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Physical education teacher hire grant application now available

The Physical Education Expansion (PEEK-8 grant) was established by the state to support activities related to meeting the Physical Education requirements for instruction of students in kindergarten through grade 8 as described in OAR 581-020-0250 (adopted December 6, 2007). The teacher hire component of this grant will enable school districts and public charter schools to hire licensed physical education teachers. The grant application is available at: http://www.ode.state.or.us/news/announcements/announcement.aspx?=3320

Grant applications are due February 29. For more information please contact Margaret Bates at margaret.bates@state.or.us or 503-947-5156.

Wheelin’ on white

The mountain bikers churned slowly through the hard snow, their tires emitting crunching sounds as the riders made their way toward the Deschutes River Trail from Bend’s Farewell Bend Park.

They expressed their thoughts with laughter and some words of bewilderment.

Most bikers avoid snow and ice as much as they can, riding in it only when they come across unexpected white patches during a ride.

But come Feb. 9, many athletes will be mountain biking through snow on purpose during the Winter Triathlon National Championship at Mount Bachelor.

The event includes a 6-kilometer run, a 10K mountain bike ride, and an 8-kilometer cross-country ski (distances approximate), all on snow on Bachelor’s groomed nordic ski trails.

Many triathletes have run through ice or snow, and cross-country skiing is nothing unusual. But mountain biking in snow is foreign to most athletes.

Matt Lieto, a professional triathlete from Bend; Marshall Greene, an elite nordic skier from Bend who has won the last two Pole Pedal Paddle multisport races; and Ben Thompson and James Williams, two elite mountain bikers from Bend, were testing their mettle while biking through the snow on Wednesday.

Thompson pointed to the sheet of ice that covered portions of the Deschutes River Trail.

“This is death,” he pronounced. “We stay away from anything that’s doing the melt-freeze cycle. The canal roads are pretty good out at Smith Rock. Anything out east is pretty dry.”

So ice, understandably, is avoided. But do some mountain bikers ever actually seek out snow?

“No; however, we live in Bend and we ride bikes,” Thompson explained. “A ’cross (cyclocross) bike is usually what we ride in the winter — you can go off road and on road. The colder the better, if you have to ride in the snow. There’s no melt-freeze ice, and it’s lighter snow. It just blows up and moves out of your way, just like skiing.”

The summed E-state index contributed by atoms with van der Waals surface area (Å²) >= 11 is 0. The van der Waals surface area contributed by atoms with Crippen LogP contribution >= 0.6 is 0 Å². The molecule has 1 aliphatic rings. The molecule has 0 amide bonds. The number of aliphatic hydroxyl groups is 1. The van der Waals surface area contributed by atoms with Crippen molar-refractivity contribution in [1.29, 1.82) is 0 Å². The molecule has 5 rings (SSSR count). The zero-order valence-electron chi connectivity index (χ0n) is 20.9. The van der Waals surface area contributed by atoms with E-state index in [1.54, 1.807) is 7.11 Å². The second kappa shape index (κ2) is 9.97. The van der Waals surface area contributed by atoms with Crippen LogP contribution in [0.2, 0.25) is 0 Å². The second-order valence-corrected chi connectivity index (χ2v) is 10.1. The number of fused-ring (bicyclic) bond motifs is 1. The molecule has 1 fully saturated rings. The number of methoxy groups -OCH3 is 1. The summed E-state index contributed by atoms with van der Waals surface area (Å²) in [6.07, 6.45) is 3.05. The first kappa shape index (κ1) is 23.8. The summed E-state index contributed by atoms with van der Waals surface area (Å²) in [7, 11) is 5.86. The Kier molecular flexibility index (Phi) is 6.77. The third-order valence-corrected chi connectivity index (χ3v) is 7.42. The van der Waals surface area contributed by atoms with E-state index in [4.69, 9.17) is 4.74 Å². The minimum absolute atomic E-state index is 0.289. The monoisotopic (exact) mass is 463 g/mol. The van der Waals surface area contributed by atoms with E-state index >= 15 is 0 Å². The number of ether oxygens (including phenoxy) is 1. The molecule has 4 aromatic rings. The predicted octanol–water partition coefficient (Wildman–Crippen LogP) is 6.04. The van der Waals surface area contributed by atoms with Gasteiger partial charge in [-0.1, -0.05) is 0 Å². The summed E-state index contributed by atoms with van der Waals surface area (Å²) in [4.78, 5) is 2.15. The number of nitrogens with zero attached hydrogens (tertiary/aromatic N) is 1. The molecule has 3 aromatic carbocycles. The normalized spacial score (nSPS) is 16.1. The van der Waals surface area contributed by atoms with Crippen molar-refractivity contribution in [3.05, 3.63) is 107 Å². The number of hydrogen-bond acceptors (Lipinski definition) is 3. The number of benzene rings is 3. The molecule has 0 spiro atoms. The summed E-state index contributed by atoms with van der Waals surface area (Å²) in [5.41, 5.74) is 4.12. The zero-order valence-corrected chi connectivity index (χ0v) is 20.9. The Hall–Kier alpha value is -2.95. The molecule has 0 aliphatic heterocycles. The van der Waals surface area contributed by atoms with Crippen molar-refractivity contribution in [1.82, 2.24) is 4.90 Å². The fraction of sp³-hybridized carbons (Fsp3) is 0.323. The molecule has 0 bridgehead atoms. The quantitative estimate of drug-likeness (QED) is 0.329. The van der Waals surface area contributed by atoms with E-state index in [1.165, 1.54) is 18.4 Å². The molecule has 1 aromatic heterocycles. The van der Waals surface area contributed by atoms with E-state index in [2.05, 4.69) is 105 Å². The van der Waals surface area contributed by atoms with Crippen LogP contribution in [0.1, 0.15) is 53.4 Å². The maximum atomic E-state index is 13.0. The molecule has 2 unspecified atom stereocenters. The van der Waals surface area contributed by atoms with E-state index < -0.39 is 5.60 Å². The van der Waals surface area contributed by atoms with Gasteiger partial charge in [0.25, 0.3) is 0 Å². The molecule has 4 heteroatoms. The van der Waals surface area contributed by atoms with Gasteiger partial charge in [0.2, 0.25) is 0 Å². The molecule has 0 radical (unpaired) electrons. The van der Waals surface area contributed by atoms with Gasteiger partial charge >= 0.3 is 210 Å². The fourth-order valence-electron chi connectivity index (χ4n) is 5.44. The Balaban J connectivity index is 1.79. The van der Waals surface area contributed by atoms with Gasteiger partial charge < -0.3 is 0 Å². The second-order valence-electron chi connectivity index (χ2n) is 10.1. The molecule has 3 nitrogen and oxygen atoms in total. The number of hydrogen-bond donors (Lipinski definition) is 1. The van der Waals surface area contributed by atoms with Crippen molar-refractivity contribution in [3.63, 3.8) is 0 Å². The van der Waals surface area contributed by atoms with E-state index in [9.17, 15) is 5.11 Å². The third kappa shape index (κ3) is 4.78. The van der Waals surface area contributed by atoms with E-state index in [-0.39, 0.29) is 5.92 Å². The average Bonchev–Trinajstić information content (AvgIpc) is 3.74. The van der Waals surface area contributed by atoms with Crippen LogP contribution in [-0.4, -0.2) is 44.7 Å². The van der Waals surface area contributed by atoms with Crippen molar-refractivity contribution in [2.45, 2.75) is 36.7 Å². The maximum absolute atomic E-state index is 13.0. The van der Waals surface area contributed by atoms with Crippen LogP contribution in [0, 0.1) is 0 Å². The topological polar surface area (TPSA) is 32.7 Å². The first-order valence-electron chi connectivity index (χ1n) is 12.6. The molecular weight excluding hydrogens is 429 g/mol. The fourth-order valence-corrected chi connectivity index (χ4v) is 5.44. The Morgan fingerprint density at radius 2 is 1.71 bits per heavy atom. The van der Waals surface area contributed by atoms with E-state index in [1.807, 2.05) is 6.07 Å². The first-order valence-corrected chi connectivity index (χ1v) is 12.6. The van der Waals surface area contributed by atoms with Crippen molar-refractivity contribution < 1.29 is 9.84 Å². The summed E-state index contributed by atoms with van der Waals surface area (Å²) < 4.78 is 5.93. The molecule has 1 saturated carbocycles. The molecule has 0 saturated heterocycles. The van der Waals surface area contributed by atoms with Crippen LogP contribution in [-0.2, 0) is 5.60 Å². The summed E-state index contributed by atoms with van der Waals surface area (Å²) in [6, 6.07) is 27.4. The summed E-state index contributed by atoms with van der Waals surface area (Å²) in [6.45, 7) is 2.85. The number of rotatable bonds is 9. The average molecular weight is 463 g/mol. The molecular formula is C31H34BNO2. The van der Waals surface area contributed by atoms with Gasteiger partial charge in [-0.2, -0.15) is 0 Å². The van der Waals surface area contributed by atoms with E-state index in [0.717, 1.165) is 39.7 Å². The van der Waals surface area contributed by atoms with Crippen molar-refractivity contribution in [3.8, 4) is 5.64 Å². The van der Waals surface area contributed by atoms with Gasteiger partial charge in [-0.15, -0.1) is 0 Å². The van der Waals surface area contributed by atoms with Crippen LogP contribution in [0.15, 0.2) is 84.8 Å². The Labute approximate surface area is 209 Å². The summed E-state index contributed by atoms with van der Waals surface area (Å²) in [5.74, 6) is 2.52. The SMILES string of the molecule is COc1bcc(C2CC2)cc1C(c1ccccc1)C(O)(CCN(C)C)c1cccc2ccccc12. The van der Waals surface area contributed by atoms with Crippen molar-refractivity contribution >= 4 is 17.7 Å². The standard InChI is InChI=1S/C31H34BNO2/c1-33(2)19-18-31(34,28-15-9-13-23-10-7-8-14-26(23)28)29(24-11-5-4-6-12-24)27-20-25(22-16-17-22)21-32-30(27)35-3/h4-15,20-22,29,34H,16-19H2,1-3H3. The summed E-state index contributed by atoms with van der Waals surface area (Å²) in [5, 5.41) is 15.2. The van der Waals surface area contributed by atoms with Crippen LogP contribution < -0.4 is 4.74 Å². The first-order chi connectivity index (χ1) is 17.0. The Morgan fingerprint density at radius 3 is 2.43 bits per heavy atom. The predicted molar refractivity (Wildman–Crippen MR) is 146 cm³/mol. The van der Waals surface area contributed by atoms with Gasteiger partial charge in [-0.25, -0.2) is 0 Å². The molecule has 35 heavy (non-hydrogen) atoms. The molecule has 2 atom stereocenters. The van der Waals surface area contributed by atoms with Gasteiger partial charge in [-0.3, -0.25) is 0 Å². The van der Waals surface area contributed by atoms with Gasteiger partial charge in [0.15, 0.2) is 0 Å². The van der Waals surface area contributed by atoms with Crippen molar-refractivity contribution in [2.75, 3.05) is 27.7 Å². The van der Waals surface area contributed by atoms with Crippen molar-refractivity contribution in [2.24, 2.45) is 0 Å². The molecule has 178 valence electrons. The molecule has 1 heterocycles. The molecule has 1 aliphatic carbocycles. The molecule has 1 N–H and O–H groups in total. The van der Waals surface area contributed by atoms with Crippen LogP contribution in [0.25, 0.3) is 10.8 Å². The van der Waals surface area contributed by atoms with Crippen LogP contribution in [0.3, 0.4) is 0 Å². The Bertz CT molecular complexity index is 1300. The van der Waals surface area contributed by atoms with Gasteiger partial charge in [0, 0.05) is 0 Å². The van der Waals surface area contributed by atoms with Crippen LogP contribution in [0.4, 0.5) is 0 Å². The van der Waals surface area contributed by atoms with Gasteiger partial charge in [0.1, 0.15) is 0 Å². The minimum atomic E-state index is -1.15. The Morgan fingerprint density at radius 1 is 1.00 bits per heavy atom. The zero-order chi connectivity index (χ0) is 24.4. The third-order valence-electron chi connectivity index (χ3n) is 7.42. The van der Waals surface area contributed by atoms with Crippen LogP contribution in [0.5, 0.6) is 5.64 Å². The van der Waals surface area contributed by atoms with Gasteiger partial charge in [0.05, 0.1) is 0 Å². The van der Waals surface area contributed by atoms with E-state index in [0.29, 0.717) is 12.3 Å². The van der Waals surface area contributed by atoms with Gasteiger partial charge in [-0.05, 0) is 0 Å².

Unfortunately, competitors in the winter triathlon cannot choose their snow conditions. Greene said that firm, groomed snow would be optimal for bike riding — a fresh dump would cause some havoc.

“For the technical part, you just have to spend time on the snow,” Greene suggested. “Get out at least two or three times so you can have different snow conditions, because that can make a big difference. There’s a decent chance it could be really soft if we get a lot of snow leading up to (the triathlon).”

No matter what the conditions, Lieto and Greene — employees at Bend Bike ’N Sport who both plan to compete in the winter triathlon — recommend running tires at lower air pressure. Most of the top winter triathletes keep their bike tires at about 20 pounds per square inch (PSI) for races, which is considered extremely low.

“If you did that (kept tires at 20 PSI) on concrete, you’d get a flat, because you’d pinch the tire,” Greene said.
Mountain bike tires are typically set at about 40 PSI. But lower air pressure allows more of the tire to come in contact with the ground, making for better traction, according to Lieto.

Many bike shops sell studded tires, but they are typically useful only in extremely icy conditions, Greene said.
Both Lieto and Greene recommend using 29-inch wheels, larger than the standard 26-inch size. The bigger wheels create more contact with the snow, improving traction.

While riding in snow, keeping the bike in a higher (easier to pedal) gear gives the riders more control as the tires spin through the snow at a faster pace, Lieto explained. Clipless pedals are necessary to stay in control and maintain rhythm — without them, the tires could spin out.

Lieto added that “soft hands” are a key to riding in snow.

“It sounds weird, but if you’re stiff, you’ll crash,” Lieto said. “Let the front tire go a little bit — like riding in sand in the middle of summer.”

For the running stage of the triathlon, competitors usually wear track spikes or attach screws to the bottoms of their trail-running shoes.

For clothing, Greene said that an outfit similar to what a person would wear nordic skiing is best for the triathlon, such as Lycra tights with possibly a cycling chamois. A skullcap worn under a cycling helmet is also helpful in cold weather.
The sport of winter triathlon, popular in Europe, is still gaining a foothold in the United States. It has a following in Colorado, where the Winter Triathlon National Championship has been staged since 2001.

Getting athletes to bike and run in the snow may not be easy, but Central Oregon figures to have quite a few competitors who are up for the challenge, including endurance sports enthusiasts like Lieto and Greene.